Game Story Review: Submerged
What is Submerged?
You take on the role of Miku, an elder sister to Taku who has been gravely injured and is in need of help. With only a boat in an almost completely sunken city, you must sail, climb and search for the supplies needed to save your brother’s life.
I enjoyed playing this game (this is my second run through) and I like the way the story is presented. The game opens to Miku and Taku drifting on a boat until they stop at a sunken building, offering them a place to rest. What has happened so far is a mystery, but all we know is that our brother is injured and he needs help. After spotting what looks like an old supply drop in the distance, you head towards the building to get the first supplies needed for your brother and it is after this point that the story starts being given to you.
Four pictures are shown to you each time you collect supplies for Taku and this runs through what is really a tragic story for these two characters. I like how this is done – similar to Journey, which reveals a new section of a large picture to tell the story. Looking at the picture below you can see that the pictures are simple but they tell you everything that you need to know. A picture really is telling a thousand words here.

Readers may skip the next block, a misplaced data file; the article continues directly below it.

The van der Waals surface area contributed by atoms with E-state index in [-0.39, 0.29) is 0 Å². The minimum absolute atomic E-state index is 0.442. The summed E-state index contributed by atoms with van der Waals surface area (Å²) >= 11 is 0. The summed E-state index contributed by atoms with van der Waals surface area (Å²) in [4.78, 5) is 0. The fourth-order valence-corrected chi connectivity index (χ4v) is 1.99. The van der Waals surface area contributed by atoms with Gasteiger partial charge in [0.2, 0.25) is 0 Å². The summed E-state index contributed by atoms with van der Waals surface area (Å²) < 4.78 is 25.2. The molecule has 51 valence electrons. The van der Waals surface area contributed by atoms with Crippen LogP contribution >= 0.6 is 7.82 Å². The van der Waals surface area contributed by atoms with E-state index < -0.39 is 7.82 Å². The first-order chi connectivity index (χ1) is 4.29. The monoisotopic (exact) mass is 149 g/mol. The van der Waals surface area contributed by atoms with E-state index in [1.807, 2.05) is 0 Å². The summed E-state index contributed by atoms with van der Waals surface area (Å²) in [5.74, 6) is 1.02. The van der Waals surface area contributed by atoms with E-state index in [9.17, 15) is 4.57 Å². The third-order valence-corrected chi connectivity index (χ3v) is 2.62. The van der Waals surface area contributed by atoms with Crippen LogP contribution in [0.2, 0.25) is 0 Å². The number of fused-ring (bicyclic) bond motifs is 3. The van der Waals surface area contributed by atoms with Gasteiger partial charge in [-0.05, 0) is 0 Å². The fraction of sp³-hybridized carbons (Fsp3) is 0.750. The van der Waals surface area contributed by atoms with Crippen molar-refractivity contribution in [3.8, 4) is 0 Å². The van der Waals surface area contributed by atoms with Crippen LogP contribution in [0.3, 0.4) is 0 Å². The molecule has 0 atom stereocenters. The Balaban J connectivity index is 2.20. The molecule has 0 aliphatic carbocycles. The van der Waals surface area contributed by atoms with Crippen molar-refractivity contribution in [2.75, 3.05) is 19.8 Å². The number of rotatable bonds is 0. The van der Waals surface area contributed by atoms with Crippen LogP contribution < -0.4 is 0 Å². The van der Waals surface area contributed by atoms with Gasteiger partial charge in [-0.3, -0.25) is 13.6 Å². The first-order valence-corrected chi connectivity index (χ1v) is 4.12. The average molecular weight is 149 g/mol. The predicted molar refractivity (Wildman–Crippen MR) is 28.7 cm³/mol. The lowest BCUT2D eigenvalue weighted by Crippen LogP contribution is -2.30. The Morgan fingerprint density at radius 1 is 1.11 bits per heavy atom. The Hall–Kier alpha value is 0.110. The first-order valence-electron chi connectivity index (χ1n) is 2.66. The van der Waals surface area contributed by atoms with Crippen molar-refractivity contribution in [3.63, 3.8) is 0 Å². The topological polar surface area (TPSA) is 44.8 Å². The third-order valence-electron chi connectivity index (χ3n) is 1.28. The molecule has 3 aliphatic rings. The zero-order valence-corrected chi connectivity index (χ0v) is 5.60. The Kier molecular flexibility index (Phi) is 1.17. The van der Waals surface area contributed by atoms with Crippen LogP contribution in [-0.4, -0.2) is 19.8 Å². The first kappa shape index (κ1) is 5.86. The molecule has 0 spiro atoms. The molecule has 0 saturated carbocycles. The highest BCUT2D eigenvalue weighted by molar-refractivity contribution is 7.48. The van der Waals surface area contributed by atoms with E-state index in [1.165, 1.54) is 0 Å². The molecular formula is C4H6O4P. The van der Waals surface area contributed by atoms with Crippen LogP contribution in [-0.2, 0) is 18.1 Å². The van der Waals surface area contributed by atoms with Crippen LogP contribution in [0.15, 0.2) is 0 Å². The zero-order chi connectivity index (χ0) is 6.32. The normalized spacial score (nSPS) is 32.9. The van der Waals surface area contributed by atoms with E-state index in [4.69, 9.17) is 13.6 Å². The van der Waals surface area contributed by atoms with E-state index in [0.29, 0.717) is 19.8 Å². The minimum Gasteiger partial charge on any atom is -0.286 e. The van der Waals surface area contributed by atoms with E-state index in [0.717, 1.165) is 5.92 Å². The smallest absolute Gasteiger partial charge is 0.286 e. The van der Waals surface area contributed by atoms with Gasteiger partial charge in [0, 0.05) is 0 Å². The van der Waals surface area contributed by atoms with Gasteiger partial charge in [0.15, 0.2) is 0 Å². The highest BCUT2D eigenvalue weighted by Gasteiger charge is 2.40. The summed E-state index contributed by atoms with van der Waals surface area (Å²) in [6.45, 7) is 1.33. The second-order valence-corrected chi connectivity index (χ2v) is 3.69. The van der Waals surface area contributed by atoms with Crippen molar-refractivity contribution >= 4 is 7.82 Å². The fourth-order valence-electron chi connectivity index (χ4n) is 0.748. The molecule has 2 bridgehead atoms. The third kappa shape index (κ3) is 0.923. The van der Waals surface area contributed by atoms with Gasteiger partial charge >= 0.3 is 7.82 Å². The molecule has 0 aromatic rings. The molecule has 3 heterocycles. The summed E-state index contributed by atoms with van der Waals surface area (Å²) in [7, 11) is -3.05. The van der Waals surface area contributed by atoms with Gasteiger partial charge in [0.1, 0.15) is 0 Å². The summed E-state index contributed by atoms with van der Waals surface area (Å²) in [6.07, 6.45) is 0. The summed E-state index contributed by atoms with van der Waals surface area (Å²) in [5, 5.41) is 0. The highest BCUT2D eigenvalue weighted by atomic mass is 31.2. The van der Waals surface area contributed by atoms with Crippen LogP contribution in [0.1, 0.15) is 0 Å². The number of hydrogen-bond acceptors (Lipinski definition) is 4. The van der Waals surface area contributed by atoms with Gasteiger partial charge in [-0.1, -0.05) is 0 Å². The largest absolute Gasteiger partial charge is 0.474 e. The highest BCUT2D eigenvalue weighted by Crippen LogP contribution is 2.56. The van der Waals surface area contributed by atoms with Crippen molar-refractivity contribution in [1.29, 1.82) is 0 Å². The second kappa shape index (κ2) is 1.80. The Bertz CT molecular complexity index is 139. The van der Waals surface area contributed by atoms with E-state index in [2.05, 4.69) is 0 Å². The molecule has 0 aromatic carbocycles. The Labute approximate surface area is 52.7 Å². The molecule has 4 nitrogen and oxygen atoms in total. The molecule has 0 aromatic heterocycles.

The game offers more than one story. Playing the game normally, you experience the heartbreaking tale of Miku and Taku, but if you explore all of the pathways during your climbing you will stumble across some shiny artefacts. Told through pictures and this time not in chronological order when collected, we start to understand what happened for the world to be in the disastrous state it is in. A menu does exist which shows you all you have collected and will put what story pieces in order.
This is a simple story. I believe this is a perfect story to be told in the way that it is – and that is with no speaking whatsoever. There is no need to talk (mainly because Taku is asleep) because the characters aren’t the ones telling the story – it has already happened.
Mystery is added into the game in the form of mutated beings that watch you as you collect supplies for Taku. Playing this for the first time did make me feel on edge and I was just waiting for the moment that they decide to introduce some real danger. This is not the case, however. Throughout the game, while Miku is trying to save Taku, she is getting extremely sick and this is shown by a blue substance that spreads over her body.I can only guess that, if left untreated, she would become a mutant too. Which brings me to what disappointed me. The mutants gather around Miku and perform some sort of ritual that removes her illness and I feel there was no explanation about this. I think their motive is the fact that Miku has been risking her own life to save her brother’s so they decided to cure her but there is nowhere (that I could see) in the environment or the story to suggest that some sort of magic exists in this world.
I really like this game. This is a game for people who are fans of exploration over combat (there is no combat) and for people that might not have a lot of time. I completed it in about ninety minutes to two hours which is great if you have a busy lifestyle. A nice, simple and contained story that kept me entertained and had a slight tug on the heartstrings.
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